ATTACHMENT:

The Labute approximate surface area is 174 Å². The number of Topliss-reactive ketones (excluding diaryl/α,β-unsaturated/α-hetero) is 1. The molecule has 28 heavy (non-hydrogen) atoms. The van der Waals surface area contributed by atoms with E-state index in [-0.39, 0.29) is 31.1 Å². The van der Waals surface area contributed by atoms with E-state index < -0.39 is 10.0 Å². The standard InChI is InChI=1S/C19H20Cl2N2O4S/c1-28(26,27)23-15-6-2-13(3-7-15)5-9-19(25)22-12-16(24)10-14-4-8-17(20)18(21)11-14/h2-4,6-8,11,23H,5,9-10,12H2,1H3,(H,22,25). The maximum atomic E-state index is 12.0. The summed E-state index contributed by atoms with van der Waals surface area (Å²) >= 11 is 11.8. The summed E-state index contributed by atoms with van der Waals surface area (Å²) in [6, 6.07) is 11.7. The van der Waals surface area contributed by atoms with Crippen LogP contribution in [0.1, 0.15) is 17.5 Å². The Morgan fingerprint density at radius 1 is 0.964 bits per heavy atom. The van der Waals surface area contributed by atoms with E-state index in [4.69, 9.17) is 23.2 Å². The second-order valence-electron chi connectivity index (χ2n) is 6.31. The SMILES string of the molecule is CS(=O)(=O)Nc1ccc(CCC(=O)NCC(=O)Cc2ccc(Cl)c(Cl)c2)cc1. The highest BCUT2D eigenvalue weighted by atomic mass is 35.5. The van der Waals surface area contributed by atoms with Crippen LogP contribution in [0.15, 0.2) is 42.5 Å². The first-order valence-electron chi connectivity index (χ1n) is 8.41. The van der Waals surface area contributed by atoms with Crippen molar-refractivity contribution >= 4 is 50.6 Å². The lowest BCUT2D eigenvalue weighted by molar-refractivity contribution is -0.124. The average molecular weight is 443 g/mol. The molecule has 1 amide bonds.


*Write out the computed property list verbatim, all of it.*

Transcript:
The Labute approximate surface area is 174 Å². The number of Topliss-reactive ketones (excluding diaryl/α,β-unsaturated/α-hetero) is 1. The molecule has 28 heavy (non-hydrogen) atoms. The van der Waals surface area contributed by atoms with E-state index in [-0.39, 0.29) is 31.1 Å². The van der Waals surface area contributed by atoms with E-state index < -0.39 is 10.0 Å². The standard InChI is InChI=1S/C19H20Cl2N2O4S/c1-28(26,27)23-15-6-2-13(3-7-15)5-9-19(25)22-12-16(24)10-14-4-8-17(20)18(21)11-14/h2-4,6-8,11,23H,5,9-10,12H2,1H3,(H,22,25). The maximum atomic E-state index is 12.0. The summed E-state index contributed by atoms with van der Waals surface area (Å²) >= 11 is 11.8. The summed E-state index contributed by atoms with van der Waals surface area (Å²) in [6, 6.07) is 11.7. The van der Waals surface area contributed by atoms with Crippen LogP contribution in [0.1, 0.15) is 17.5 Å². The Morgan fingerprint density at radius 1 is 0.964 bits per heavy atom. The van der Waals surface area contributed by atoms with E-state index in [4.69, 9.17) is 23.2 Å². The second-order valence-electron chi connectivity index (χ2n) is 6.31. The SMILES string of the molecule is CS(=O)(=O)Nc1ccc(CCC(=O)NCC(=O)Cc2ccc(Cl)c(Cl)c2)cc1. The highest BCUT2D eigenvalue weighted by atomic mass is 35.5. The van der Waals surface area contributed by atoms with Crippen LogP contribution in [0.15, 0.2) is 42.5 Å². The first-order valence-electron chi connectivity index (χ1n) is 8.41. The van der Waals surface area contributed by atoms with Crippen molar-refractivity contribution >= 4 is 50.6 Å². The lowest BCUT2D eigenvalue weighted by molar-refractivity contribution is -0.124. The average molecular weight is 443 g/mol. The molecule has 1 amide bonds.